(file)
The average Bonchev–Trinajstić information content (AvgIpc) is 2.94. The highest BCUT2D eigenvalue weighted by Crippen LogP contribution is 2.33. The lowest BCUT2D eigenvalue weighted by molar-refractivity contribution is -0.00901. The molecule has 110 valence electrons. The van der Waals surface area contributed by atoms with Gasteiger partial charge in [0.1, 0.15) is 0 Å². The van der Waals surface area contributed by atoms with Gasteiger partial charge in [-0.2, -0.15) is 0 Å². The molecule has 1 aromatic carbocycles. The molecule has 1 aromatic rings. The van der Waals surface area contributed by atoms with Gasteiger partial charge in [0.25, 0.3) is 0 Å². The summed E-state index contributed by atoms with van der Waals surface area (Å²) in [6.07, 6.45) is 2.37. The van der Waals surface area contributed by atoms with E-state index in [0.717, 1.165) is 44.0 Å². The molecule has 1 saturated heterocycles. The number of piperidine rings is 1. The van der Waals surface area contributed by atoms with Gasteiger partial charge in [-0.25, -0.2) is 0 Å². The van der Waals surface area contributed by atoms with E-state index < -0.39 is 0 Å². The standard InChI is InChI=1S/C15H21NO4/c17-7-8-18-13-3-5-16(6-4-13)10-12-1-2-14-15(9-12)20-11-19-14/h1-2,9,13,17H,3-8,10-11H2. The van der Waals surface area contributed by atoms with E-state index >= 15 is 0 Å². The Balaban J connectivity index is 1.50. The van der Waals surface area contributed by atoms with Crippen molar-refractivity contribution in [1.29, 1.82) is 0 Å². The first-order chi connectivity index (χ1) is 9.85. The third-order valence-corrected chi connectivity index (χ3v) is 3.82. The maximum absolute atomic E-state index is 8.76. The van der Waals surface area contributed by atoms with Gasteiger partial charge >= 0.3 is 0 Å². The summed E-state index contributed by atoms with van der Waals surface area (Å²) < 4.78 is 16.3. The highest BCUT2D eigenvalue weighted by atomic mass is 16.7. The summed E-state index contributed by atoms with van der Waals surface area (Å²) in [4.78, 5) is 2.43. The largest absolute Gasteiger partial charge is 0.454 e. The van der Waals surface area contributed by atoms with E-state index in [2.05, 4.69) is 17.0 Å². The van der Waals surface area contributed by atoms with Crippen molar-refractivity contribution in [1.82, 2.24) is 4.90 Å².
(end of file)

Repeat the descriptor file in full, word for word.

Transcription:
The average Bonchev–Trinajstić information content (AvgIpc) is 2.94. The highest BCUT2D eigenvalue weighted by Crippen LogP contribution is 2.33. The lowest BCUT2D eigenvalue weighted by molar-refractivity contribution is -0.00901. The molecule has 110 valence electrons. The van der Waals surface area contributed by atoms with Gasteiger partial charge in [0.1, 0.15) is 0 Å². The van der Waals surface area contributed by atoms with Gasteiger partial charge in [-0.2, -0.15) is 0 Å². The molecule has 1 aromatic carbocycles. The molecule has 1 aromatic rings. The van der Waals surface area contributed by atoms with Gasteiger partial charge in [0.25, 0.3) is 0 Å². The summed E-state index contributed by atoms with van der Waals surface area (Å²) in [6.07, 6.45) is 2.37. The van der Waals surface area contributed by atoms with E-state index in [0.717, 1.165) is 44.0 Å². The molecule has 1 saturated heterocycles. The number of piperidine rings is 1. The van der Waals surface area contributed by atoms with Gasteiger partial charge in [-0.25, -0.2) is 0 Å². The van der Waals surface area contributed by atoms with E-state index < -0.39 is 0 Å². The standard InChI is InChI=1S/C15H21NO4/c17-7-8-18-13-3-5-16(6-4-13)10-12-1-2-14-15(9-12)20-11-19-14/h1-2,9,13,17H,3-8,10-11H2. The van der Waals surface area contributed by atoms with E-state index >= 15 is 0 Å². The Balaban J connectivity index is 1.50. The van der Waals surface area contributed by atoms with Crippen molar-refractivity contribution in [1.29, 1.82) is 0 Å². The first-order chi connectivity index (χ1) is 9.85. The third-order valence-corrected chi connectivity index (χ3v) is 3.82. The maximum absolute atomic E-state index is 8.76. The van der Waals surface area contributed by atoms with Gasteiger partial charge >= 0.3 is 0 Å². The summed E-state index contributed by atoms with van der Waals surface area (Å²) < 4.78 is 16.3. The highest BCUT2D eigenvalue weighted by atomic mass is 16.7. The summed E-state index contributed by atoms with van der Waals surface area (Å²) in [4.78, 5) is 2.43. The largest absolute Gasteiger partial charge is 0.454 e. The van der Waals surface area contributed by atoms with E-state index in [2.05, 4.69) is 17.0 Å². The van der Waals surface area contributed by atoms with Crippen molar-refractivity contribution in [1.82, 2.24) is 4.90 Å².